Building 5 now houses the studios of the students of the art school. The last step of the architectural ensemble, it continues building 4 on a lower level and further south. It initially housed stage design workshops for the cinema, the theater, television, studios for two and three dimensional decoration, studios for building models, and labs for photography and film. Its terraces include a maze that looks like an antique ruin and a pyramid that recalls Egyptian mastabas.
In the foreground the concrete slab of the terrace of building 5 is being poured. Behind one can see the work site for the elements of the maze, and an interior wall of building 4 with the counter relief indicating the level of the future terraces.
In the back the old Villa is being renovated.
The picture is taken from the top of the mastaba.
In the background the south facade of building 4 evokes a fortress with its massive aspect and its crenelated top.
This feeling is also present on the east and west facades of the domain. The windows are sheltered in vertical recesses, testifying to the special care with which Michel Marot dealt with mastering light, both for composing the volumes and making the place habitable.
In the foreground a series of rough concrete volumes with ribbed motifs create a maze. The horizontal and rectangular blades seen on top diffuse the light from the skylights encased within each volume.
In the background an open air pyramidal construction, directly inspired by Egyptian mastabas, allows for the passage of light on the level below.
At the end, the external walls of the terrace include windows that are inspired by industrial sawtooth roofs and also provide light for the level below.
There are three natural lighting systems in this space: frontal vertical lighting on the façade, horizontal skylights placed inside shapes that evoke industrial sawtooth roofs, skylights in the ceiling topped by transparent pyramids.
Here the skylights are situated inside the maze on the terrace of building 5.
In the foreground, one of the volumes of the maze on the terrace of building 5. In the background the south facade of building 4 and the stairway leading to the central street.
The panels of stones have not all been mortared yet. One can observe the difference in appearance due to their on site handmade fabrication, and the various calibers of the available stones.
On the left, over the sloping street, a footbridge allows for the passage between two terraces. There is an openwork railing at the end.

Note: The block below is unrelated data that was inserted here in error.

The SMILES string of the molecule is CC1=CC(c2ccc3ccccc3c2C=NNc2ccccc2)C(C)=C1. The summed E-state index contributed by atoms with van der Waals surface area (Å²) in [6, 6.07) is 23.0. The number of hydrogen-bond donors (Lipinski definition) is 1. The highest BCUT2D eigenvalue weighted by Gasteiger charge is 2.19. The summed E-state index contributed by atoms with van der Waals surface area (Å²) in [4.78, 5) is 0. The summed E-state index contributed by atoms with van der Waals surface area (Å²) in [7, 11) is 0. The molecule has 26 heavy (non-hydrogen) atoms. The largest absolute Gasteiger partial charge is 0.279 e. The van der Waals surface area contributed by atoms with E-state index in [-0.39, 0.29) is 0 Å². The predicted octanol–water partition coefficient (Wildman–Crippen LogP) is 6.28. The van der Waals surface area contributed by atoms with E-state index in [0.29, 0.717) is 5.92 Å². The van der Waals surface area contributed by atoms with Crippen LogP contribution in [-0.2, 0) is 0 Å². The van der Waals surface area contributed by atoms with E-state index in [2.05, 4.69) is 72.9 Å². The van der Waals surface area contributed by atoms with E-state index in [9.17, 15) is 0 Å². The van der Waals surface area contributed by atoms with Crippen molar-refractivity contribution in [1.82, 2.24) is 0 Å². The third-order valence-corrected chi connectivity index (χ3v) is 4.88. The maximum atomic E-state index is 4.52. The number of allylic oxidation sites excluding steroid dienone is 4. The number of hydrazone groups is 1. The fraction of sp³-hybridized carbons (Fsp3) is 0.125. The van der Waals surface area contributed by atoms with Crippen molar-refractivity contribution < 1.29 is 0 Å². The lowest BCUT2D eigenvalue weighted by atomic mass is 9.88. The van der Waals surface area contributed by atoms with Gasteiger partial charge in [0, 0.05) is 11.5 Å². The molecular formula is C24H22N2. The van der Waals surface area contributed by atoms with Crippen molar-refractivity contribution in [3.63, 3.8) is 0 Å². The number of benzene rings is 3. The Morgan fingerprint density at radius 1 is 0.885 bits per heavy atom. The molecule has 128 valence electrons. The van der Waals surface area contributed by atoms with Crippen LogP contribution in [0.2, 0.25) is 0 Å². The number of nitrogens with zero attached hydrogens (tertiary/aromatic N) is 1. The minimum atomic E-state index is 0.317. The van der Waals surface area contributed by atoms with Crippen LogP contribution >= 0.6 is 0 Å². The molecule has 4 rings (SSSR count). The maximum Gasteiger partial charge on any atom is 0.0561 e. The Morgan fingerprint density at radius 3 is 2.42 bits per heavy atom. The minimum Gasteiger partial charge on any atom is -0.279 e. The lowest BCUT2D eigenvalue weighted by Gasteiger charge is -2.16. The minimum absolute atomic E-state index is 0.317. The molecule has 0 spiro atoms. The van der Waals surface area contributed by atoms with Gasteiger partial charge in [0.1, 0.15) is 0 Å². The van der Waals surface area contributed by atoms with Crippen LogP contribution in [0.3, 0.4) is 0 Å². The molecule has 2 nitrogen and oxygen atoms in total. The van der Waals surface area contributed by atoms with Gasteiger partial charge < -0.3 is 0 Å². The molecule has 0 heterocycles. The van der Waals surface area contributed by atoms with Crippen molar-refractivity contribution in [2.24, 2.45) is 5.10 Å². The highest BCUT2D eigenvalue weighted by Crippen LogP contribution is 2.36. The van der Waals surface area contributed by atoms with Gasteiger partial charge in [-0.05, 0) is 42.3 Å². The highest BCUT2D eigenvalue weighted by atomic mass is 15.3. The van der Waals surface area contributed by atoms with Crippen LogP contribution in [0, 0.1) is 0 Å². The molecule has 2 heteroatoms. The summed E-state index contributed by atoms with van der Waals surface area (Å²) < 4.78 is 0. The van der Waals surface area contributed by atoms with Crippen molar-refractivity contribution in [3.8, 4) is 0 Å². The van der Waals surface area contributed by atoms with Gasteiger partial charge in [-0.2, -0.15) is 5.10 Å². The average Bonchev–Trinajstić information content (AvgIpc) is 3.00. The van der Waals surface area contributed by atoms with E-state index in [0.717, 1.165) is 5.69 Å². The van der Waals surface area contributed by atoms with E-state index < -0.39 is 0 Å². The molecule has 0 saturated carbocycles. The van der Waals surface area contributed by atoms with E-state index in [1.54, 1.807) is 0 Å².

This detail shows how Michel Marot constantly played with the interpenetration of volumes and voids and how he mastered light.
The interlinking of textures is typical of the rest of the domain: stones, rough concrete, Veronico tiles and marble tiles on the floor, concrete or wrought iron railings that give rhythm to the proportions, mahogany windows and doors. These combinations always stimulate observation.
Situated at the south end of the domain, this stairway runs along the east side of building 5 and corresponds to the end of the pathway which leads to the lowest part of the Villa Arson.
It allows for returning to the alley of cypresses, which runs along the entire building on the west side and goes back up the hill to the entrance garden. Thus it is possible to walk around the entire property.
In the foreground is the stairway which continues the eastern pathway running along building 5. The arrangement of the textures and volumes corresponds to the themes of the entire architecture: subtle arrangement of the volumes, pointillism of the stone walls, smooth or rough concrete, constant presence of greenery.
The leaves at the top of the trees mingle with the motifs of the stones. “The stones had to become similar to the pointillism of the leaves, because we had to make the façades disappear… All this was the result of my research on skin and color. […] The promontory of the Villa Arson was a green mass that had to be preserved from the uncontrolled urban densification. The material of the walls then had to be blurred into that of the leaves. By decorating it with tumbled stones from the Var, the idea was also to remain faithful to materials from the area, to its mineral history, and to create a place where architecture would not impinge upon the urban space. I would have preferred somewhat less gray stones but I must say that they have warmed up with the dust of time” (Michel Marot).
In charge of the project
Cédric Moris Kelly
Under the guidance of Patrick Aubouin
Cédric Moris Kelly
Data entry in Google Cultural Institute interface
Cédric Moris Kelly
Digitalization of spaces by Google Street View team was made possible thanks to the mobilization of Villa Arson technical teams:
Reception, monitoring and maintenance
Reception, monitoring & accommodation
Technical / Buildings staff
Thanks to Michel Marot for the graceful authorization to use the archives collection Marot Tremblot Architecture (MTA)
With the support of the French Ministry of Culture and Communication and the Google Street View and Google Cultural Institute teams